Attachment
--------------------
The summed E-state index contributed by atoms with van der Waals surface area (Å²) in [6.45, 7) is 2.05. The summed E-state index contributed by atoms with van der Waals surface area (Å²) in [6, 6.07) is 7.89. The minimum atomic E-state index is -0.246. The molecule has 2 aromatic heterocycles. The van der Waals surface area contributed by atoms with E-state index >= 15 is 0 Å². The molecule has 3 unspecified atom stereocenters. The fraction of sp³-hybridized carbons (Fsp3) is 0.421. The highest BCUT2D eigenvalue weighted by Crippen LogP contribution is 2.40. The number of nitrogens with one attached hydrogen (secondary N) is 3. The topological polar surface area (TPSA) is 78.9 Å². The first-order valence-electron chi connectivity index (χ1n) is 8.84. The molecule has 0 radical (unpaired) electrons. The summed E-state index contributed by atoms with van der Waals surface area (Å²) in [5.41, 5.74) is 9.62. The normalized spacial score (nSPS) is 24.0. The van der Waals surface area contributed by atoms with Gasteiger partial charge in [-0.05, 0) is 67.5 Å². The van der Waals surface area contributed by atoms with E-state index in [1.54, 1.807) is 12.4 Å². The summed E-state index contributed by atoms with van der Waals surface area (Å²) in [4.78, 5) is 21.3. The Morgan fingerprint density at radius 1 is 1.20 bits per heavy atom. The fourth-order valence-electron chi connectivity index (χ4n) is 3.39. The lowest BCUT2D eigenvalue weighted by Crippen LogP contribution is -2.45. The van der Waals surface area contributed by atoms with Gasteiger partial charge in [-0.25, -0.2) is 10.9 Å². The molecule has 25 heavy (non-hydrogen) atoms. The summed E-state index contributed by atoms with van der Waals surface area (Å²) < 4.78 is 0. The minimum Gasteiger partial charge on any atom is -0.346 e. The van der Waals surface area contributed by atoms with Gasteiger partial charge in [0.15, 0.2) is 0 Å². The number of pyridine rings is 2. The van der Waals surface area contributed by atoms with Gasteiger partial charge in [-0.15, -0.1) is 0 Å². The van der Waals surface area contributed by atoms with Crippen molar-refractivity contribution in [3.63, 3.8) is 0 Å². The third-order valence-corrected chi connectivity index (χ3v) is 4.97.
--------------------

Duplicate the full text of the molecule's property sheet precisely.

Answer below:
The summed E-state index contributed by atoms with van der Waals surface area (Å²) in [6.45, 7) is 2.05. The summed E-state index contributed by atoms with van der Waals surface area (Å²) in [6, 6.07) is 7.89. The minimum atomic E-state index is -0.246. The molecule has 2 aromatic heterocycles. The van der Waals surface area contributed by atoms with E-state index >= 15 is 0 Å². The molecule has 3 unspecified atom stereocenters. The fraction of sp³-hybridized carbons (Fsp3) is 0.421. The highest BCUT2D eigenvalue weighted by Crippen LogP contribution is 2.40. The number of nitrogens with one attached hydrogen (secondary N) is 3. The topological polar surface area (TPSA) is 78.9 Å². The first-order valence-electron chi connectivity index (χ1n) is 8.84. The molecule has 0 radical (unpaired) electrons. The summed E-state index contributed by atoms with van der Waals surface area (Å²) in [5.41, 5.74) is 9.62. The normalized spacial score (nSPS) is 24.0. The van der Waals surface area contributed by atoms with Gasteiger partial charge in [-0.05, 0) is 67.5 Å². The van der Waals surface area contributed by atoms with E-state index in [1.54, 1.807) is 12.4 Å². The summed E-state index contributed by atoms with van der Waals surface area (Å²) in [4.78, 5) is 21.3. The Morgan fingerprint density at radius 1 is 1.20 bits per heavy atom. The fourth-order valence-electron chi connectivity index (χ4n) is 3.39. The lowest BCUT2D eigenvalue weighted by Crippen LogP contribution is -2.45. The van der Waals surface area contributed by atoms with Gasteiger partial charge in [-0.25, -0.2) is 10.9 Å². The molecule has 25 heavy (non-hydrogen) atoms. The summed E-state index contributed by atoms with van der Waals surface area (Å²) < 4.78 is 0. The minimum Gasteiger partial charge on any atom is -0.346 e. The van der Waals surface area contributed by atoms with Gasteiger partial charge in [0.15, 0.2) is 0 Å². The number of pyridine rings is 2. The van der Waals surface area contributed by atoms with Gasteiger partial charge in [-0.15, -0.1) is 0 Å². The van der Waals surface area contributed by atoms with Crippen molar-refractivity contribution in [3.63, 3.8) is 0 Å². The third-order valence-corrected chi connectivity index (χ3v) is 4.97.